Materials scientists from the UCLA Samueli School of Engineering have developed a powerful thin-film solar cell that generates more energy from sunlight than average solar panels, as a result of its double-layer design, according to UCLA.
The device is made of an inexpensive compound of lead and iodine, known as perovskite, that has proven to be very efficient at capturing energy from sunlight. A thin layer of the perovskite is sprayed onto a commercially available solar cell, while the solar cell that forms the bottom layer of the device is made of a compound of copper, indium, gallium and selenide, or CIGS, creating a new cell that successfully converts 22.4 percent of the incoming energy from the sun, versus the previous record of 10.9 percent by a group at IBM’s Thomas J. Watson Research Center in 2015.
Yang Yang, UCLA’s Carol and Lawrence E. Tannas Jr. Professor of Materials Science and lead researcher, says this technique of spraying on a layer of perovskite could be easily and inexpensively incorporated into existing solar-cell manufacturing processes.
“Our technology boosted the existing CIGS solar cell performance by nearly 20 percent from its original performance,” says Yang. “That means a 20 percent reduction in energy costs.”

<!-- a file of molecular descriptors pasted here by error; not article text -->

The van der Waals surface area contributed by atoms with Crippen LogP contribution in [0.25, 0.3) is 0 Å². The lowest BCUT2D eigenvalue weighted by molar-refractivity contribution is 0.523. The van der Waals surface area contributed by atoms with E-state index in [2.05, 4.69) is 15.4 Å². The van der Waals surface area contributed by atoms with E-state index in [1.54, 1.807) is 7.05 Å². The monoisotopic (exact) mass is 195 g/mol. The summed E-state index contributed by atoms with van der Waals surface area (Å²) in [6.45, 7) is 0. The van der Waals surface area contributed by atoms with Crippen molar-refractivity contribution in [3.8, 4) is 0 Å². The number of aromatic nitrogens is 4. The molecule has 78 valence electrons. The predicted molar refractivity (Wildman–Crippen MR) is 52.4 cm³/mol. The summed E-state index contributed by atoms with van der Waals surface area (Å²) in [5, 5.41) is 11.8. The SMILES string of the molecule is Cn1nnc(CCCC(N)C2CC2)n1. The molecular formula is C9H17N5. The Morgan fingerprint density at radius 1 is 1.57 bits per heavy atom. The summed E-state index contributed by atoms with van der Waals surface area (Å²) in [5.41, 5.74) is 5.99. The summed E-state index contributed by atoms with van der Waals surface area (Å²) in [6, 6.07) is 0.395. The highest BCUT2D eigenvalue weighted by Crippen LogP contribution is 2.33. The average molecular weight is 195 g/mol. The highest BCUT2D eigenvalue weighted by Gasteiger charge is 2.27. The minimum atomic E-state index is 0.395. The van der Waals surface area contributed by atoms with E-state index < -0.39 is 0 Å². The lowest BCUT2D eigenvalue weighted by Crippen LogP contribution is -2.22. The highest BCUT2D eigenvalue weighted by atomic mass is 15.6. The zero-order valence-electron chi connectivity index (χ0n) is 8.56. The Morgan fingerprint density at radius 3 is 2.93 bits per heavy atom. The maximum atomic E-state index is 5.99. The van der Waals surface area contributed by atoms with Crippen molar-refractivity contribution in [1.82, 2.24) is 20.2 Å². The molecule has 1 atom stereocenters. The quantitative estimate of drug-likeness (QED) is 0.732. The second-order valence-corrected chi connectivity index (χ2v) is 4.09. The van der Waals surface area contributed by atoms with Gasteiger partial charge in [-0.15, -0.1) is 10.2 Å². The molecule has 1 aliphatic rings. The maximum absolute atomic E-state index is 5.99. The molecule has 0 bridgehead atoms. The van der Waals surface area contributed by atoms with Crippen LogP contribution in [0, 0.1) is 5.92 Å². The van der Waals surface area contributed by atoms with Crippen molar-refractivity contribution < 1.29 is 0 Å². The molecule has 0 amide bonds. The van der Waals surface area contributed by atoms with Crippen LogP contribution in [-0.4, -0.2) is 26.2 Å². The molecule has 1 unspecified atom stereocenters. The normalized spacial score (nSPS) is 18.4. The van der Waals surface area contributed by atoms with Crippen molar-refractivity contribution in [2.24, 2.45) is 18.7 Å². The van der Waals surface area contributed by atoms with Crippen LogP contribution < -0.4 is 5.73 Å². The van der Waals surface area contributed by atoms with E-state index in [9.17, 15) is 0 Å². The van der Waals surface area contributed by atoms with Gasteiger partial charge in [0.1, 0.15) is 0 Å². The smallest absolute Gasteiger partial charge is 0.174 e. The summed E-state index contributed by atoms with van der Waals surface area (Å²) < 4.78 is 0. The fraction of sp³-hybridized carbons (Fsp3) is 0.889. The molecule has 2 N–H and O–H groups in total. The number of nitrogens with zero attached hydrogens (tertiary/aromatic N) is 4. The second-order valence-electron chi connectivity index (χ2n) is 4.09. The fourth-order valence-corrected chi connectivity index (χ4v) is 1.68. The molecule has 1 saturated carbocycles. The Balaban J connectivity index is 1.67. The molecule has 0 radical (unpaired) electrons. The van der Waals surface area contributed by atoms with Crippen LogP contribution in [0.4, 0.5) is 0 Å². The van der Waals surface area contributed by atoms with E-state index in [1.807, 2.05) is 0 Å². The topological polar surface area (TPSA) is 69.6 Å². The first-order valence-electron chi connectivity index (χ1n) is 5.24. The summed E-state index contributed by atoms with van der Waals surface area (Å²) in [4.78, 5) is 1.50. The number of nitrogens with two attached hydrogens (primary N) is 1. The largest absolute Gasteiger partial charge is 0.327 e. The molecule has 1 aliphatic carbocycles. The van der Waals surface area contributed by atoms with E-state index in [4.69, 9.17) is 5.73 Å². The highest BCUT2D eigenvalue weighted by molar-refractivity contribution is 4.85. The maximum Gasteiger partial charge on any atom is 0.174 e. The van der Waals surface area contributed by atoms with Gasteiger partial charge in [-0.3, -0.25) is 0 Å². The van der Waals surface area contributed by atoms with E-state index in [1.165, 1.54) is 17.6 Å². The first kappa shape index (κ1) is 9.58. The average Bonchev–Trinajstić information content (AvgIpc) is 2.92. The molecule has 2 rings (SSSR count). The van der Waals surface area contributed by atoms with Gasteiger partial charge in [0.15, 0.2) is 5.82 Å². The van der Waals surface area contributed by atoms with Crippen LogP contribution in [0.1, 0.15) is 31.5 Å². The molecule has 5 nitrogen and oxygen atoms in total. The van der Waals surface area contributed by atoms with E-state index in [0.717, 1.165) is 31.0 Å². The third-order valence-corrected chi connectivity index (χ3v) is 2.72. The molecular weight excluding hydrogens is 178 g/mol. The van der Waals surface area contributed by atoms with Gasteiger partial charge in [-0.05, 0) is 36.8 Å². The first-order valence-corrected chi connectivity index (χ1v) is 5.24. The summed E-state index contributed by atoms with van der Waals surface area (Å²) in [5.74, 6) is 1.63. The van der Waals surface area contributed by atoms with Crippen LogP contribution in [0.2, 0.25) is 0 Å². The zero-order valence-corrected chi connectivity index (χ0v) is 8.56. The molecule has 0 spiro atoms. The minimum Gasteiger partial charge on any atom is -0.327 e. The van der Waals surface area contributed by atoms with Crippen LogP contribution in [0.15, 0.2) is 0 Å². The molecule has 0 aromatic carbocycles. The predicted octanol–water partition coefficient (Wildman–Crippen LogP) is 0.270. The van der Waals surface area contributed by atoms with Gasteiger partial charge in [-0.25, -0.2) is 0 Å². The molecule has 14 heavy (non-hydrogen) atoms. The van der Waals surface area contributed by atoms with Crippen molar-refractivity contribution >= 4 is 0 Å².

And it will only get better, according to Yang, who says the devices two-layer design could eventually approach 30 percent power conversion efficiency; a goal the research group is currently working towards making a reality.
The UCLA research team aren’t the only ones pushing solar cell technology to new heights. Scientists and engineers from around the world will come together at AiMES 2018 to discuss their work and the future of energy technology from September 30–October 4, 2018. ECS meetings offer researchers the opportunity to come together, share results, and discuss ideas in the field, as well as a multitude of other disciplines, all within the electrochemical and solid state sciences. Meet the innovators of today and leaders of tomorrow this fall. Don’t miss it.